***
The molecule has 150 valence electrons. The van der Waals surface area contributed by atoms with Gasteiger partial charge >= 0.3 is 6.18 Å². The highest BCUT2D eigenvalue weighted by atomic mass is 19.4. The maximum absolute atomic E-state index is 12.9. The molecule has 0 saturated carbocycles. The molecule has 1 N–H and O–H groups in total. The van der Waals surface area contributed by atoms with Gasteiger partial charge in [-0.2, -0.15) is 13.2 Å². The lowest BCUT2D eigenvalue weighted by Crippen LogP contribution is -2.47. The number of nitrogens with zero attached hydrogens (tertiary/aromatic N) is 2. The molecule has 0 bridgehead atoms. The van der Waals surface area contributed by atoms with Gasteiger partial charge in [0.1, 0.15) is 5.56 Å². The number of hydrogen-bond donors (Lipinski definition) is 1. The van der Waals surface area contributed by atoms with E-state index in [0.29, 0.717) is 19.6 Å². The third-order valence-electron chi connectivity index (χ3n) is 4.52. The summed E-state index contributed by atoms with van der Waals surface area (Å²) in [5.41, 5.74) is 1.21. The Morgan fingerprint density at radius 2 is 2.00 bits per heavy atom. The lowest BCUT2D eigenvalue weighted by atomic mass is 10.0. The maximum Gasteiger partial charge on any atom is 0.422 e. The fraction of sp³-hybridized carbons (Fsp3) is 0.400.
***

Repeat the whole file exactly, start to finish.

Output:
The molecule has 150 valence electrons. The van der Waals surface area contributed by atoms with Gasteiger partial charge >= 0.3 is 6.18 Å². The highest BCUT2D eigenvalue weighted by atomic mass is 19.4. The maximum absolute atomic E-state index is 12.9. The molecule has 0 saturated carbocycles. The molecule has 1 N–H and O–H groups in total. The van der Waals surface area contributed by atoms with Gasteiger partial charge in [-0.2, -0.15) is 13.2 Å². The lowest BCUT2D eigenvalue weighted by Crippen LogP contribution is -2.47. The number of nitrogens with zero attached hydrogens (tertiary/aromatic N) is 2. The molecule has 0 bridgehead atoms. The van der Waals surface area contributed by atoms with Gasteiger partial charge in [0.1, 0.15) is 5.56 Å². The number of hydrogen-bond donors (Lipinski definition) is 1. The van der Waals surface area contributed by atoms with E-state index in [0.29, 0.717) is 19.6 Å². The third-order valence-electron chi connectivity index (χ3n) is 4.52. The summed E-state index contributed by atoms with van der Waals surface area (Å²) in [5.41, 5.74) is 1.21. The Morgan fingerprint density at radius 2 is 2.00 bits per heavy atom. The lowest BCUT2D eigenvalue weighted by atomic mass is 10.0. The maximum Gasteiger partial charge on any atom is 0.422 e. The fraction of sp³-hybridized carbons (Fsp3) is 0.400.